The Full-Blown Return of Anti-Semitism in Europe
On April 19, the Corfu synagogue, in Greece, was burned. How many Jews live in Corfu today? One hundred and fifty. How many Jews live in Greece? Eight thousand, or about 0.8% of the population. For some, it seems these figures are still far too high. Two other synagogues were burned in Greece during the past year. Anti-Semitic graffiti on the walls are spreading all over the country.
Imagine if every year on the 7th of May, Germans held an annual commemoration of the defeat of the Nazi state, complete with Swastikas, anti-Jewish chants and slogans, and a historical narrative claiming that the Volksdeutsche expelled from Poland, Czechoslovakia and Hungary were the real victims of WW2. That disgusting spectacle is exactly what takes place on May 15th as Arab Muslims chant and riot to protest their unsuccessful genocide of a regional minority.
The Nakba Day demonstrations in which protesters marched on the Israeli border, in some cases breaching it and entering Israeli territory, evoked varying reactions in the Arab world. Some officials and columnists in Syria, Jordan, the Palestinian Authority (PA), and Hamas supported the marches, saying that their main message was that no concessions would be made regarding the refugees’ right of return. Conversely, an editorial in the Egyptian daily Al-Ahram expressed reservations about the marches, questioning their benefit to the Palestinian cause, and an editorial in the London-based Saudi paper Al-Sharq Al-Awsat, by the daily’s editor, Tariq Alhomayed – known for his criticism of the Syrian regime – accused Syria of encouraging these marches with the aim of distracting the world from its brutal oppression of its own citizens.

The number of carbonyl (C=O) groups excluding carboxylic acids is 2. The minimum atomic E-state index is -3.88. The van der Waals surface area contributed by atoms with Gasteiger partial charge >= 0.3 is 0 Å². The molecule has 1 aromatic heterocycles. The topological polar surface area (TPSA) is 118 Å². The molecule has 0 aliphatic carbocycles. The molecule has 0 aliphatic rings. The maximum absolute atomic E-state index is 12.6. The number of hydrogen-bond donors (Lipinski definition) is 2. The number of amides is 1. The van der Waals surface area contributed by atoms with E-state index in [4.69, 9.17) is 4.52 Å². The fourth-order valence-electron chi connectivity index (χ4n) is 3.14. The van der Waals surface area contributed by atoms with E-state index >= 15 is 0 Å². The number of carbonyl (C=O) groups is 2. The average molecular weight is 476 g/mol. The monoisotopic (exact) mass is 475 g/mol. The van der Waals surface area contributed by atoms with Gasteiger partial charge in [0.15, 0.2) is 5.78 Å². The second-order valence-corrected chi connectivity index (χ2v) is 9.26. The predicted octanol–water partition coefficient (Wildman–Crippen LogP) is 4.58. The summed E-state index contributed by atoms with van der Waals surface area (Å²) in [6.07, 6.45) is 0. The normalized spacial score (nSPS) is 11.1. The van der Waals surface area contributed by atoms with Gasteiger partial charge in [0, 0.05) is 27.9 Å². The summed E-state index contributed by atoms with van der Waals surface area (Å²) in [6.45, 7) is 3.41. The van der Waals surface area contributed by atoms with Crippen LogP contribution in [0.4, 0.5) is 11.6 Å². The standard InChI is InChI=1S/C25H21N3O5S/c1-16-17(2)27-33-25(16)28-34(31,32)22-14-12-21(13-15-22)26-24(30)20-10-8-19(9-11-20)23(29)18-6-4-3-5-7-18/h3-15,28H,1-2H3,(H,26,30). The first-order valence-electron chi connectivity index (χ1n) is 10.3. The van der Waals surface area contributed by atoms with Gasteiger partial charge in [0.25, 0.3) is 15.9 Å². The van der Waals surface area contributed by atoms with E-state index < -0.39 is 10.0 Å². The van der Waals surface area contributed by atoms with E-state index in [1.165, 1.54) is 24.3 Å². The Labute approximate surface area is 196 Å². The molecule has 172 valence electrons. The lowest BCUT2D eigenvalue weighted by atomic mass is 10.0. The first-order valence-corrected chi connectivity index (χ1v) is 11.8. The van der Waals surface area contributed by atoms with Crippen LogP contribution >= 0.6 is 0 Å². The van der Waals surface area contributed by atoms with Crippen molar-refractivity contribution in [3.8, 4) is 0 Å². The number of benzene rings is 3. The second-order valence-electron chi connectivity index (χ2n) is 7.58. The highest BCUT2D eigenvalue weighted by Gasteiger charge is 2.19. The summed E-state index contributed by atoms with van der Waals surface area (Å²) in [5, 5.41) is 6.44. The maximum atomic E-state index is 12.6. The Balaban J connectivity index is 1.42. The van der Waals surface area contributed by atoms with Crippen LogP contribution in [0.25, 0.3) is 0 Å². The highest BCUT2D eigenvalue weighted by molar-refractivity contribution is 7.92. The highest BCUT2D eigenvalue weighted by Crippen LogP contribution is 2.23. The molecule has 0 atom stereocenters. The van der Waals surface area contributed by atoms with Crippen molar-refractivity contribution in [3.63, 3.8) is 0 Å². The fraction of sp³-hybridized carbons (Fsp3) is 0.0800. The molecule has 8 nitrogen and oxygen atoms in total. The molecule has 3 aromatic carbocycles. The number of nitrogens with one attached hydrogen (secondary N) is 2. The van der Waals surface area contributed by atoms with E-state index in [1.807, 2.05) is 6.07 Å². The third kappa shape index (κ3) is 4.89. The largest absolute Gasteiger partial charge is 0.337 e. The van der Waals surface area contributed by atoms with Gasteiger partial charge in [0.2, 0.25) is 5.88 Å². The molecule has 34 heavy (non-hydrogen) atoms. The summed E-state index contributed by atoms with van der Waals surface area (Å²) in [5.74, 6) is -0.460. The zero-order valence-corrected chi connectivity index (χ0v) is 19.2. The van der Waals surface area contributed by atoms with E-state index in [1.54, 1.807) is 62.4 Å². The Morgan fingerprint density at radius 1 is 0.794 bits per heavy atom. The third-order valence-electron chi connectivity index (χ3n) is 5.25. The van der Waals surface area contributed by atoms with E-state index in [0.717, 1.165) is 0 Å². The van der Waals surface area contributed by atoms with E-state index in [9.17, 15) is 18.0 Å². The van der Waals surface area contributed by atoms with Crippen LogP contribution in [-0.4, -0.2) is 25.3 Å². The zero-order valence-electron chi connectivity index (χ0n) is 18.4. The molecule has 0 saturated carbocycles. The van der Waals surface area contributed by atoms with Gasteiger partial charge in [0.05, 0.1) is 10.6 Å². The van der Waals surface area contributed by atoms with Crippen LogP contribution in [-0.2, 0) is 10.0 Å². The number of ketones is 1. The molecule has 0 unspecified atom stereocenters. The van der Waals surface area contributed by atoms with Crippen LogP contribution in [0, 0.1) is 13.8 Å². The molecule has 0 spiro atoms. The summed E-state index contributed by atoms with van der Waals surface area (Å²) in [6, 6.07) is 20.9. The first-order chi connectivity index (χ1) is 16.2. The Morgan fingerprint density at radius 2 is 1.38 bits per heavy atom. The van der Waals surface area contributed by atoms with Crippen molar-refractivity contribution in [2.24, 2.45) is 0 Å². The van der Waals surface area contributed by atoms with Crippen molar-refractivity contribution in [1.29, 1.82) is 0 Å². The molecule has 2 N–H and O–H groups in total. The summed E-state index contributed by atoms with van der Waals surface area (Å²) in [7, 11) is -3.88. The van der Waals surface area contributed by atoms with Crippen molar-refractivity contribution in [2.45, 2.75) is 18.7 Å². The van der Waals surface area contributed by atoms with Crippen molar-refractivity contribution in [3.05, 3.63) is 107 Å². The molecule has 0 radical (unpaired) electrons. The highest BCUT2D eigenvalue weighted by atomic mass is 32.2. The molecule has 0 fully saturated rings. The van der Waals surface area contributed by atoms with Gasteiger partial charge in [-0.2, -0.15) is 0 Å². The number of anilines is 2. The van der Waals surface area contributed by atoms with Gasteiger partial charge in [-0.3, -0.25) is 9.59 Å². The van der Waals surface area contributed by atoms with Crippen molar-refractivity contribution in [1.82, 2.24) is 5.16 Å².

The region is Europe — more precisely, the states that had been dominated by the <?XML:NAMESPACE PREFIX = ST1 />Soviet Union. The Visegrad Group, or V4, consists of four countries — Poland, Slovakia, the Czech Republic and Hungary — and is named after two 14th century meetings held in Visegrad Castle in present-day Hungary of leaders of the medieval kingdoms of Poland, Hungary and Bohemia. The group was reconstituted in 1991 in post-Cold War Europe as the Visegrad Three (at that time, Slovakia and the CzechRepublic were one). The goal was to create a regional framework after the fall of Communism. This week the group took an interesting new turn.